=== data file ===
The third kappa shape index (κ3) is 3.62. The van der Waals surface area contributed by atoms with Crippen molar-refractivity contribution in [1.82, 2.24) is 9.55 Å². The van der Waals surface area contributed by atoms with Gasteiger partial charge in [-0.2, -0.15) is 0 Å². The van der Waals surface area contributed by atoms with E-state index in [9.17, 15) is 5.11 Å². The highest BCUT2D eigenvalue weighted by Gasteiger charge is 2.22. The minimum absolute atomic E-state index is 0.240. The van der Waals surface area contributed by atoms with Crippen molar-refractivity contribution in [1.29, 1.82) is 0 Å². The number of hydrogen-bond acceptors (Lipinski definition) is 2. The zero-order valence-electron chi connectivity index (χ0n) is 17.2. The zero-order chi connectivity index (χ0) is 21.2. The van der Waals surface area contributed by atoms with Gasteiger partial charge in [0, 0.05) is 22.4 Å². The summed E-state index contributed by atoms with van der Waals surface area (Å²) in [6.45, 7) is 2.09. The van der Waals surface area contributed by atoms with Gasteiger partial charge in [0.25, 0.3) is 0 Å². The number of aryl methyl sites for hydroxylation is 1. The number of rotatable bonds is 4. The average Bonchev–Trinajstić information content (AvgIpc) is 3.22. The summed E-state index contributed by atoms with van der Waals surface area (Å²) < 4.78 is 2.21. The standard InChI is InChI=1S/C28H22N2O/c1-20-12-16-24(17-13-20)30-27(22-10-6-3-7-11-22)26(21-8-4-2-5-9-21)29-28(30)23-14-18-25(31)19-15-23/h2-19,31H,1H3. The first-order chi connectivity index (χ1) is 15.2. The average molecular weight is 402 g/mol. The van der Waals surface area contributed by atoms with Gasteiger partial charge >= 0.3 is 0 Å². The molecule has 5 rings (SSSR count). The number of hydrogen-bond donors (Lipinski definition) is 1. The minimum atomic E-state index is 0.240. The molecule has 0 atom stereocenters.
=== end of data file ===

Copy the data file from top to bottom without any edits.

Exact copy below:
The third kappa shape index (κ3) is 3.62. The van der Waals surface area contributed by atoms with Crippen molar-refractivity contribution in [1.82, 2.24) is 9.55 Å². The van der Waals surface area contributed by atoms with Gasteiger partial charge in [-0.2, -0.15) is 0 Å². The van der Waals surface area contributed by atoms with E-state index in [9.17, 15) is 5.11 Å². The highest BCUT2D eigenvalue weighted by Gasteiger charge is 2.22. The minimum absolute atomic E-state index is 0.240. The van der Waals surface area contributed by atoms with Crippen molar-refractivity contribution in [1.29, 1.82) is 0 Å². The number of hydrogen-bond acceptors (Lipinski definition) is 2. The zero-order valence-electron chi connectivity index (χ0n) is 17.2. The zero-order chi connectivity index (χ0) is 21.2. The van der Waals surface area contributed by atoms with Gasteiger partial charge in [0, 0.05) is 22.4 Å². The summed E-state index contributed by atoms with van der Waals surface area (Å²) in [6.45, 7) is 2.09. The van der Waals surface area contributed by atoms with Gasteiger partial charge in [0.25, 0.3) is 0 Å². The number of aryl methyl sites for hydroxylation is 1. The number of rotatable bonds is 4. The average Bonchev–Trinajstić information content (AvgIpc) is 3.22. The summed E-state index contributed by atoms with van der Waals surface area (Å²) < 4.78 is 2.21. The standard InChI is InChI=1S/C28H22N2O/c1-20-12-16-24(17-13-20)30-27(22-10-6-3-7-11-22)26(21-8-4-2-5-9-21)29-28(30)23-14-18-25(31)19-15-23/h2-19,31H,1H3. The first-order chi connectivity index (χ1) is 15.2. The average molecular weight is 402 g/mol. The van der Waals surface area contributed by atoms with Gasteiger partial charge >= 0.3 is 0 Å². The molecule has 5 rings (SSSR count). The number of hydrogen-bond donors (Lipinski definition) is 1. The minimum atomic E-state index is 0.240. The molecule has 0 atom stereocenters.